Movie Review: War Horse

by Scott Manning on December 26, 2011

War HorseSteven Spielberg’s War Horse is a different type of war movie that focuses on animals instead of people. The following are some thoughts with no plot spoilers.

The most important aspect is the main character–the horse. Although there are people in the movie, the horse gets the most screen time. The movie works hard to focus in on the horse and capture emotion. The approach is successful some of the time while the most grueling scenes involve the animal struggling or appearing hurt. Although it does not cry, you feel for the pain it suffers. As such, anyone who loves horses will love this movie. If you are one of those people, do not even bother reading the rest of this review. Just go see it.

There is a decent amount of war scenes, but the actual fighting is minimal. Spielberg does a good job of depicting some gruesome aspects of war without showcasing the carnage. The movie leads the viewer up to impacts and then highlights the aftermath from a distance. Do not expect a Saving Private Ryan type of experience. This is a horse movie, not a war movie.

For the rest of us non-horse lovers, there are some things to consider. Surrounding the entire movie around a single horse is an interesting approach, as few of us tend to consider the lives of horses when it comes to war. I recall talking to a horse enthusiast at South Mountain who quoted a figure of 1.5 million dead horses because of the American Civil War. World War I saw roughly 16 million horses called to action and after four years, roughly 8 million of them died.1 One of my favorite bits of trivia is that the largest import to French ports during the war was horse fodder.2

Ironically, the emphasis of horses in war is both the movie’s strength and weakness. The scenes of horses pulling artillery indicate that the world was far away from mechanized warfare during this war. However, in the backdrop of these scenes are not more horses, but numerous trucks transporting men. This is baffling, as most men, equipment, and supplies moved by train, foot, or horse drawn carriage during World War I. The latter two were the most common. The necessity of the horse continued through World War II. Consider that during the First World War, Germany procured roughly 1.4 million horses, but in the next world war increased that number to 2.75 million. Most of these died.3

The large numbers are meant to drive home the point that although the movie does a great job of emphasizing the existence of horses in war, it does a poor job of emphasizing their importance. Without exaggeration, the armies of World War I could not operate without horses. The movie missed an opportunity.

As for the human actors, they are non-consequential. The “main” actor is reminiscent of Charlie from Willy Wonka and Chocolate Factory–too damn innocent and naive to be believable. The way the movie focuses on the horse, the emotions of the humans become secondary such that the viewer feels very little for their plights.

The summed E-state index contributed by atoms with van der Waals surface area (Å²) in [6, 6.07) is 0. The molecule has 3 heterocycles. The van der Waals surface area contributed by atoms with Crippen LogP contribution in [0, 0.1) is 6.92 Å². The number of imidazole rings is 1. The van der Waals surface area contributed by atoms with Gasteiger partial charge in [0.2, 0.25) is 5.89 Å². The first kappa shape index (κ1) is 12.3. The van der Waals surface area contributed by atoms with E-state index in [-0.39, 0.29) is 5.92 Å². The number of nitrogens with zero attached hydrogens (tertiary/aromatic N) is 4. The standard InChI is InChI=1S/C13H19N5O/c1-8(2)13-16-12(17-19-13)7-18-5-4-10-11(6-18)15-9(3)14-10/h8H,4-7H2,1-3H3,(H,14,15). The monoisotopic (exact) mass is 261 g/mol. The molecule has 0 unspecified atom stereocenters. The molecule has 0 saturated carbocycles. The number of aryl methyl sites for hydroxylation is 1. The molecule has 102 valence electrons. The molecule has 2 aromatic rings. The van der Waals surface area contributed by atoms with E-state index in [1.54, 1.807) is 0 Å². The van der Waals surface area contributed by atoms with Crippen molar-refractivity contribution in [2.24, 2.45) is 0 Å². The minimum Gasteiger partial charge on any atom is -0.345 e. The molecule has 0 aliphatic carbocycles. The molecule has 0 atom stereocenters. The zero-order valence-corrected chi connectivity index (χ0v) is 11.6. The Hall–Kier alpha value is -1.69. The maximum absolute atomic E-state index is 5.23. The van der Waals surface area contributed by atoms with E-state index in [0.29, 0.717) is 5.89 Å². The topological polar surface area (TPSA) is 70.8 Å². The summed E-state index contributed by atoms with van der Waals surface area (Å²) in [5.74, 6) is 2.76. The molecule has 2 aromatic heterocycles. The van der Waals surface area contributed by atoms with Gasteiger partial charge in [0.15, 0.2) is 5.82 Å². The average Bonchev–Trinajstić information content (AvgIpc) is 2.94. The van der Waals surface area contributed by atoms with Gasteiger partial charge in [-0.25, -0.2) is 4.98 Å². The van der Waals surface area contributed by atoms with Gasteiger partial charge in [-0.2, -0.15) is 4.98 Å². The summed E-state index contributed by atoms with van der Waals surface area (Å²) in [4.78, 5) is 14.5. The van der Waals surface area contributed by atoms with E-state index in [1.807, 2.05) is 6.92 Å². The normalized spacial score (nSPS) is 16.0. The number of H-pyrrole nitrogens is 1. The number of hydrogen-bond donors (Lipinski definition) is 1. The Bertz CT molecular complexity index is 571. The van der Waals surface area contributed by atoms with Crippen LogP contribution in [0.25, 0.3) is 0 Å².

My recommendation is see it now, if you love horses. Rent it, if you are a history enthusiast.

Footnotes

  1. Spencer C. Tucker, ed., The Encyclopedia of World War I: A Political, Social, and Military History (Santa Barbara: ABC-CLIO, 2005), 103. []
  2. John Keegan, A History of Warfare (New York: Alfred A. Knopf, 1944), 308. []
  3. Ibid. []

{ 5 comments… read them below or add one }

1 KarieAnn December 26, 2011 at 5:59 PM

I’m torn!!! I love horses and I’m a history enthusiast.
I’ve been waiting for this movie to come out, and enjoyed your review. After reading this article to my husband and teenage son, we had a great family discussion regarding the use of horses in war from the 20th to 21st century. (I’m the only one of the three that holds such a degree of affection for the horse.)
I plan on seeing the movie in the theatre. My son will probably wait and rent it.

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2 Scott Manning December 26, 2011 at 6:01 PM

KarieAnn, I would venture to guess that you are the target audience for this movie. You will not regret seeing it in the theater!

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3 Ken January 2, 2012 at 5:25 PM

Well I wish I had read this before seeing the movie. Scott is right–there is more horse than war in this movie. Alot more! If you can make it through the “getting to know you” portion of the film that focuses on a boy and his horse, then the rest is more tolerable. That said, the whole thing could have been about 20-30 minutes shorter.

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4 Richard Williams April 2, 2012 at 11:16 AM

Hey Scott – nice review. I believe the DVD is being released today. I’ll be watching some time this week. My daughter, son and daughter in law a big “horse people.” My son works as a farrier. Can’t wait to see it.

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5 seabee April 27, 2012 at 2:26 PM

The 2 areas that would have some historical interest and accuracy about “Warhorse” is
uniforms-equipment-weapons and trench fortifcations.British army trench construction was dead on right with planking boards both nailed vertivally and horizontally.Trench depth looked about the standard 8-9 feet with shallow dugouts for command and communication.German trench construction was also accurate.Germany spent most of WWI on defense so they built defense in-depth as shown in the movie with bricks and cement.Command/communication dugouts were also concrete.The changes from beginning of the war from caps/picelhaubs to steel helmets in the movie indicating the war is getting longer and more dangerous is interesting.

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